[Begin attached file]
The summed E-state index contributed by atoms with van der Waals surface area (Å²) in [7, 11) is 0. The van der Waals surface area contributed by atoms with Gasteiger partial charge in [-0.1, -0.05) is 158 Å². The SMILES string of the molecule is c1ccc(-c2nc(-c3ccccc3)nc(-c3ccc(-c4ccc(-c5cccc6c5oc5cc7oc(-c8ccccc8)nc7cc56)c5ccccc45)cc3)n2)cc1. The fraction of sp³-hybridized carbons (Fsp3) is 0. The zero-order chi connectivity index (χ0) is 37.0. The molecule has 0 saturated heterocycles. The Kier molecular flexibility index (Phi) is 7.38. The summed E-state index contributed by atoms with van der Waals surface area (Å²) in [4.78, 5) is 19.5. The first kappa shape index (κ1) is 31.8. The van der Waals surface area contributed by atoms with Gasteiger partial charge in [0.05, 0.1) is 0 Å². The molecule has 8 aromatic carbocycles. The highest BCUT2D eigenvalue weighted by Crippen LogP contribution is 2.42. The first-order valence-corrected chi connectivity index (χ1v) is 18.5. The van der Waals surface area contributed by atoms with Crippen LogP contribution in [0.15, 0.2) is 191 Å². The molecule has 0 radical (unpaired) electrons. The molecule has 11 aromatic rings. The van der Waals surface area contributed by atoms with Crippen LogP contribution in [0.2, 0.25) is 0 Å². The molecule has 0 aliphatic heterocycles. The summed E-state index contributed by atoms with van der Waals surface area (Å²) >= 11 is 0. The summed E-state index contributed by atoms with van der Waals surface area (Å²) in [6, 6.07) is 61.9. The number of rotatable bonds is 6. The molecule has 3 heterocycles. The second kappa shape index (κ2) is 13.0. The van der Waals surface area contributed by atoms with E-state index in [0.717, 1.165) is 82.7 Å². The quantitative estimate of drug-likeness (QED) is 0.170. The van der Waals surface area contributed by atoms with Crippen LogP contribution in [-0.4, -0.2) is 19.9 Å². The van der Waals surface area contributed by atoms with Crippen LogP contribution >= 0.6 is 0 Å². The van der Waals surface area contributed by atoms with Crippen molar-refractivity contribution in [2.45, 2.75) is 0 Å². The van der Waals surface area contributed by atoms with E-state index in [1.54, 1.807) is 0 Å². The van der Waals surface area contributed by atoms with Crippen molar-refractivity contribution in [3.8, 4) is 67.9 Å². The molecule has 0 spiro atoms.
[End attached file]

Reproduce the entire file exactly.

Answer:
The summed E-state index contributed by atoms with van der Waals surface area (Å²) in [7, 11) is 0. The van der Waals surface area contributed by atoms with Gasteiger partial charge in [-0.1, -0.05) is 158 Å². The SMILES string of the molecule is c1ccc(-c2nc(-c3ccccc3)nc(-c3ccc(-c4ccc(-c5cccc6c5oc5cc7oc(-c8ccccc8)nc7cc56)c5ccccc45)cc3)n2)cc1. The fraction of sp³-hybridized carbons (Fsp3) is 0. The zero-order chi connectivity index (χ0) is 37.0. The molecule has 0 saturated heterocycles. The Kier molecular flexibility index (Phi) is 7.38. The summed E-state index contributed by atoms with van der Waals surface area (Å²) in [4.78, 5) is 19.5. The first kappa shape index (κ1) is 31.8. The van der Waals surface area contributed by atoms with Gasteiger partial charge in [0.05, 0.1) is 0 Å². The molecule has 8 aromatic carbocycles. The highest BCUT2D eigenvalue weighted by Crippen LogP contribution is 2.42. The first-order valence-corrected chi connectivity index (χ1v) is 18.5. The van der Waals surface area contributed by atoms with Crippen LogP contribution in [0.15, 0.2) is 191 Å². The molecule has 0 radical (unpaired) electrons. The molecule has 11 aromatic rings. The van der Waals surface area contributed by atoms with Crippen LogP contribution in [0.2, 0.25) is 0 Å². The molecule has 0 aliphatic heterocycles. The summed E-state index contributed by atoms with van der Waals surface area (Å²) >= 11 is 0. The summed E-state index contributed by atoms with van der Waals surface area (Å²) in [6, 6.07) is 61.9. The number of rotatable bonds is 6. The molecule has 3 heterocycles. The second kappa shape index (κ2) is 13.0. The van der Waals surface area contributed by atoms with E-state index in [0.717, 1.165) is 82.7 Å². The quantitative estimate of drug-likeness (QED) is 0.170. The van der Waals surface area contributed by atoms with Crippen LogP contribution in [-0.4, -0.2) is 19.9 Å². The van der Waals surface area contributed by atoms with Crippen LogP contribution >= 0.6 is 0 Å². The van der Waals surface area contributed by atoms with Crippen molar-refractivity contribution in [2.45, 2.75) is 0 Å². The van der Waals surface area contributed by atoms with E-state index in [1.54, 1.807) is 0 Å². The van der Waals surface area contributed by atoms with Crippen molar-refractivity contribution in [3.8, 4) is 67.9 Å². The molecule has 0 spiro atoms.